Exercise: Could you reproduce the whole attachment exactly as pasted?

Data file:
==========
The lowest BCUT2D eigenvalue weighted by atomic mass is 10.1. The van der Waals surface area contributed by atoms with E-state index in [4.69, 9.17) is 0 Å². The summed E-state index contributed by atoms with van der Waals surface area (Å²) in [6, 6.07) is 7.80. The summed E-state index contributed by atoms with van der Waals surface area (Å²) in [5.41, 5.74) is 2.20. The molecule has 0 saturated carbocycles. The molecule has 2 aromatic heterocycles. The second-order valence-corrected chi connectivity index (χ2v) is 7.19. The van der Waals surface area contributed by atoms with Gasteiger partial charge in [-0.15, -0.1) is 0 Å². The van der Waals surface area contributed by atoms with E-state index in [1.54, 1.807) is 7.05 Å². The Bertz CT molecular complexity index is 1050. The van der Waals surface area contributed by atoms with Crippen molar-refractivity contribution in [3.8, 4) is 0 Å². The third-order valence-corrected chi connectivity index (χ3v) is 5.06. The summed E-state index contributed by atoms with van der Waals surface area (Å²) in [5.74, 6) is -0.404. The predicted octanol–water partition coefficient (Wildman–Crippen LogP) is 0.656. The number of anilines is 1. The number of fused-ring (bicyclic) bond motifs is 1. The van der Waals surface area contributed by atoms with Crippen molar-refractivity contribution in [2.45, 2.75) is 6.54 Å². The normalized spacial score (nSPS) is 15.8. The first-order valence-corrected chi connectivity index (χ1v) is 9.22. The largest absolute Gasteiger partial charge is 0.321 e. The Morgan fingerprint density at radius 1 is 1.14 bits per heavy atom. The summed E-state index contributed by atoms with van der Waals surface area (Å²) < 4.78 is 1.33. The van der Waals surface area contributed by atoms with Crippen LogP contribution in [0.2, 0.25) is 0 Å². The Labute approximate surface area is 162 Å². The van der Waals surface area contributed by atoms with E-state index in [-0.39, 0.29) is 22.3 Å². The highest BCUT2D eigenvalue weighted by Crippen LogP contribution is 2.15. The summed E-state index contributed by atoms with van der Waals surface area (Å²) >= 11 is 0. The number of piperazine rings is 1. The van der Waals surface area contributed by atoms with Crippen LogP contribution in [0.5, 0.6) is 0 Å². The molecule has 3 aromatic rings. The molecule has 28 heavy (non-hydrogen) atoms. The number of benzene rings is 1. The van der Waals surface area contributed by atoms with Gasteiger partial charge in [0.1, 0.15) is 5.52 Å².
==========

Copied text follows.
The lowest BCUT2D eigenvalue weighted by atomic mass is 10.1. The van der Waals surface area contributed by atoms with E-state index in [4.69, 9.17) is 0 Å². The summed E-state index contributed by atoms with van der Waals surface area (Å²) in [6, 6.07) is 7.80. The summed E-state index contributed by atoms with van der Waals surface area (Å²) in [5.41, 5.74) is 2.20. The molecule has 0 saturated carbocycles. The molecule has 2 aromatic heterocycles. The second-order valence-corrected chi connectivity index (χ2v) is 7.19. The van der Waals surface area contributed by atoms with Gasteiger partial charge in [-0.15, -0.1) is 0 Å². The van der Waals surface area contributed by atoms with E-state index in [1.54, 1.807) is 7.05 Å². The Bertz CT molecular complexity index is 1050. The van der Waals surface area contributed by atoms with Crippen molar-refractivity contribution in [3.8, 4) is 0 Å². The third-order valence-corrected chi connectivity index (χ3v) is 5.06. The summed E-state index contributed by atoms with van der Waals surface area (Å²) in [5.74, 6) is -0.404. The predicted octanol–water partition coefficient (Wildman–Crippen LogP) is 0.656. The number of anilines is 1. The number of fused-ring (bicyclic) bond motifs is 1. The van der Waals surface area contributed by atoms with Crippen molar-refractivity contribution in [2.45, 2.75) is 6.54 Å². The normalized spacial score (nSPS) is 15.8. The first-order valence-corrected chi connectivity index (χ1v) is 9.22. The largest absolute Gasteiger partial charge is 0.321 e. The Morgan fingerprint density at radius 1 is 1.14 bits per heavy atom. The summed E-state index contributed by atoms with van der Waals surface area (Å²) < 4.78 is 1.33. The van der Waals surface area contributed by atoms with Crippen LogP contribution in [0.2, 0.25) is 0 Å². The Labute approximate surface area is 162 Å². The van der Waals surface area contributed by atoms with E-state index in [-0.39, 0.29) is 22.3 Å². The highest BCUT2D eigenvalue weighted by Crippen LogP contribution is 2.15. The summed E-state index contributed by atoms with van der Waals surface area (Å²) >= 11 is 0. The number of piperazine rings is 1. The van der Waals surface area contributed by atoms with Crippen LogP contribution in [0.5, 0.6) is 0 Å². The molecule has 3 aromatic rings. The molecule has 28 heavy (non-hydrogen) atoms. The number of benzene rings is 1. The van der Waals surface area contributed by atoms with Gasteiger partial charge in [0.1, 0.15) is 5.52 Å².